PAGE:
So, if you think that this post is about all kinds of cigarettes, I’m sorry to disappoint you. It is not. It is about a simple and smart way to add more weekly training volume for a certain skill/exercise without compromising your limited recovery. It is called the Heavy-Light-Medium approach or simply HLM. I use it a lot and find it really effective if you want to concentrate on a limited amount of exercises instead of using variety of them.
Let’s take a closer look at it.
What is the Heavy-Light-Medium Approach?
You already know that your body’s recovery abilities are limited. Basically, I came to conclusion that you can’t train really heavy more frequently than once a week (well, maybe once in 5 days in several cases, but that’s if your recovery is ultra-awesome and your lifestyle revolves solely around sleeping, training and eating).
On the other hand, you know that strength is a skill, and the more you practice it, the better you get at it.
As a result, you can either train heavy but once a week, or train easier but more frequently, right? Yes, but what if you can have both intensity and frequency at the same time? “It would be awesome” should be your answer at this point.
“Heavy-Light-Medium” is the approach that allows you to have it all. It works great for developing strength and skill simultaneously. It will fit perfectly the exercises that are hard and heavily depend on skill and mastery. For example, the One-Arm Chin-Up and the Planche. Additionally, it will work great for developing serious strength in basic weighted exercises like the Barbell Squat and the Bench Press. And by serious strength I mean 1.5-2+ times your bodyweight.
How Does It Work?
Basically, you use the same train-heavy-once-a-week approach but with addition of so-called “light” and “medium” days. For example, if you are squatting heavy once a week on Mondays, you can add a 50% session on Wednesday and a 75% session on Friday.
To calculate Light (50%) and Medium (75%) days, you have two options:
– to cut intensity;
– to cut volume.
As with de-loads, I would rather do less sets but with heavier weight. In my experience, it is much more effective and has less wear-and-tear on your joints.
So, let’s get back to our squatting example. Say, you squat with 100 kg for 4 sets of 6 repetitions on a Heavy day. If you listen to the wise man (me), you choose to cut the volume for your Light and Medium days. In this case, your routine looks like this:
Monday – 100 kg for 4 sets of 6
Wednesday – 100 kg for 2 sets of 6 (or 4 sets of 3; that’s also 50% of volume)
Friday – 100 kg for 3 sets of 6 (that’s 75%)
In case you choose to cut the intensity (I don’t recommend this), your workouts would look like this:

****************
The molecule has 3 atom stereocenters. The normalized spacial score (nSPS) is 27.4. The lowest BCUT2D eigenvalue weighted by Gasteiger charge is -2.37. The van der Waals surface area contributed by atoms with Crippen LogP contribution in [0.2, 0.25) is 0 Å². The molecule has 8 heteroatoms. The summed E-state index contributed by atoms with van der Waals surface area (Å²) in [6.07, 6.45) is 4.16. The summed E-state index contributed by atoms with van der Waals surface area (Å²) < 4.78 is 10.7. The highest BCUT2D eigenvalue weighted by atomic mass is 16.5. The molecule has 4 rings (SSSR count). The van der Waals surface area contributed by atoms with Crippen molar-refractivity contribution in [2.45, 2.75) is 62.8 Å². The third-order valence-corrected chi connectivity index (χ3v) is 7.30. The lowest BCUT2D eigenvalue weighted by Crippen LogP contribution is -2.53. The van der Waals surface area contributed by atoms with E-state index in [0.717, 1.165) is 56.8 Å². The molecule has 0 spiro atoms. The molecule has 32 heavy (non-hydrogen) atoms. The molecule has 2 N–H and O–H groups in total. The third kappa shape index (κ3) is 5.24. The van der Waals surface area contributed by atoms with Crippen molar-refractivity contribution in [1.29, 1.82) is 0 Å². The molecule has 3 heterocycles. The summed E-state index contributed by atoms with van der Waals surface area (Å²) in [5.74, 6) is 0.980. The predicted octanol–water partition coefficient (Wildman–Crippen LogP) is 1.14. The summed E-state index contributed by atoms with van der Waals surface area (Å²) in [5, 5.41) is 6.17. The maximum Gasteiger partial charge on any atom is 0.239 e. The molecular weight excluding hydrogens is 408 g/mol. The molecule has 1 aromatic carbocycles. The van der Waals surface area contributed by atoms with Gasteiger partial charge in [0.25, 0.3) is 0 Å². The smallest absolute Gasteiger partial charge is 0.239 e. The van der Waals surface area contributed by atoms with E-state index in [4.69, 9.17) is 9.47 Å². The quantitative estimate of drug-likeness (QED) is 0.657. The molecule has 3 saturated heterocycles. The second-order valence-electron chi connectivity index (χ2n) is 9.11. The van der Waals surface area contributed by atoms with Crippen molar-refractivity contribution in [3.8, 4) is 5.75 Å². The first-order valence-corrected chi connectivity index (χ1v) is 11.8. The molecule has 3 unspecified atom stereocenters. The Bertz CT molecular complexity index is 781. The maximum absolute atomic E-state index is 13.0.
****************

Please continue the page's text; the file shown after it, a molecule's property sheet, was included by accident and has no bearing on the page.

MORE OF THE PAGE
Monday – 100 kg for 4 sets of 6
Wednesday – 50 kg for 4 sets of 6 (that’s 50% of intensity)
Friday – 75 kg for 4 sets of 6 (that’s 75%)
How to Incorporate HLM into Your Routine?
Here is the interesting part. If you have no problem with performing only one exercise for a certain bodypart or movement pattern, then you are lucky. Heavy-Light-Medium approach will fit you perfectly. For example, if your goal is to learn the One-Arm Chin-Up and you do not give even a tiny fuck about other Upper Body Pulling moves, then you can train that little bastard three times a week using HLM and progress so steady that you won’t believe it. Pushing exercises and legs can be trained as usual.
If you want to use the HLM method for a certain exercise but it is not the only one in the category, then you will have to experiment. All I can say is that something will suffer: either the HLM exercise, or other in the category.
Finally, you can use the Heavy-Light-Medium approach for all the exercises if you have only 3 or 4 of them. It can be a good idea to have a different “heavy” exercise for a different day. Let me give you an example:
A) Double Kettlebell Snatch – Heavy
B) Planche Push-Up – Medium
C) One-Arm Chin-Up – Light
A) Planche Push-Up – Heavy
B) One-Arm Chin-Up – Medium
C) Double Kettlebell Snatch – Light
A) One-Arm Chin-Up – Heavy
B) Double Kettlebell Snatch – Medium
C) Planche Push-Up – Light
How Did I Find Out about Heavy-Light-Medium?
This approach was out there for ages. Bill Starr’s 5 x 5 is based on this approach. The Texas Method (the extension of Mark Rippetoe’s Starting Strength) also uses the same principle. And I believe there are lots of other programs that I’m not aware of that use the same principle.
That’s it. HLM is an easy way to bust through plateaus and to acquire more strength. If you train consistently for over a year and hit a plateau in a certain exercise, HLM is a way to improve. Thanks for reading.
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Do you have any thoughts? Let’s chat in comments.
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